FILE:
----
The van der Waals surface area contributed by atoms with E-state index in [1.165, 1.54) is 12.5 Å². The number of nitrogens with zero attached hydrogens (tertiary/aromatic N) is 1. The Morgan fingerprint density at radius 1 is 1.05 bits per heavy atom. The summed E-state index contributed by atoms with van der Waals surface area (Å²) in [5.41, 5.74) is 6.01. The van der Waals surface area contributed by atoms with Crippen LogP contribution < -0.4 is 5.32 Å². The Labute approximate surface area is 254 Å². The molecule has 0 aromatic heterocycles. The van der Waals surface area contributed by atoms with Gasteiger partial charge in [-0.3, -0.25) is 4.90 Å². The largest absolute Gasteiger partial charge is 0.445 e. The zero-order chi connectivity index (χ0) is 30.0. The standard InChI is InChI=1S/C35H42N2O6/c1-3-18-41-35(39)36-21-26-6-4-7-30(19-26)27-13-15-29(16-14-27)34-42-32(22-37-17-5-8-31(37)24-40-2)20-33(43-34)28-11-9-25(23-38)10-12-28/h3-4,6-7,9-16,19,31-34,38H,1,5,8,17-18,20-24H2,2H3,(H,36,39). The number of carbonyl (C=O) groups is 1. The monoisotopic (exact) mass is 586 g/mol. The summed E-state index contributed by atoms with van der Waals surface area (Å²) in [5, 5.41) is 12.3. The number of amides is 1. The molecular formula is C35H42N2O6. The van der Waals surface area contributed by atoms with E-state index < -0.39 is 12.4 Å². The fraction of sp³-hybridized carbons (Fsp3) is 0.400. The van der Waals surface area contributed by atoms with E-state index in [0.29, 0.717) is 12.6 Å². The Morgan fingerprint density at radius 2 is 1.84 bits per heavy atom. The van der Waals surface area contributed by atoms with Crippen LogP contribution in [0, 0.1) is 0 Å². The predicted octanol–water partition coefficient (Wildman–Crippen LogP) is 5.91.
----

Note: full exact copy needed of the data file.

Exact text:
The van der Waals surface area contributed by atoms with E-state index in [1.165, 1.54) is 12.5 Å². The number of nitrogens with zero attached hydrogens (tertiary/aromatic N) is 1. The Morgan fingerprint density at radius 1 is 1.05 bits per heavy atom. The summed E-state index contributed by atoms with van der Waals surface area (Å²) in [5.41, 5.74) is 6.01. The van der Waals surface area contributed by atoms with Crippen LogP contribution < -0.4 is 5.32 Å². The Labute approximate surface area is 254 Å². The molecule has 0 aromatic heterocycles. The van der Waals surface area contributed by atoms with Gasteiger partial charge in [-0.3, -0.25) is 4.90 Å². The largest absolute Gasteiger partial charge is 0.445 e. The zero-order chi connectivity index (χ0) is 30.0. The standard InChI is InChI=1S/C35H42N2O6/c1-3-18-41-35(39)36-21-26-6-4-7-30(19-26)27-13-15-29(16-14-27)34-42-32(22-37-17-5-8-31(37)24-40-2)20-33(43-34)28-11-9-25(23-38)10-12-28/h3-4,6-7,9-16,19,31-34,38H,1,5,8,17-18,20-24H2,2H3,(H,36,39). The number of carbonyl (C=O) groups is 1. The monoisotopic (exact) mass is 586 g/mol. The summed E-state index contributed by atoms with van der Waals surface area (Å²) in [5, 5.41) is 12.3. The number of amides is 1. The molecular formula is C35H42N2O6. The van der Waals surface area contributed by atoms with E-state index < -0.39 is 12.4 Å². The fraction of sp³-hybridized carbons (Fsp3) is 0.400. The van der Waals surface area contributed by atoms with E-state index in [0.29, 0.717) is 12.6 Å². The Morgan fingerprint density at radius 2 is 1.84 bits per heavy atom. The van der Waals surface area contributed by atoms with Crippen LogP contribution in [0, 0.1) is 0 Å². The predicted octanol–water partition coefficient (Wildman–Crippen LogP) is 5.91.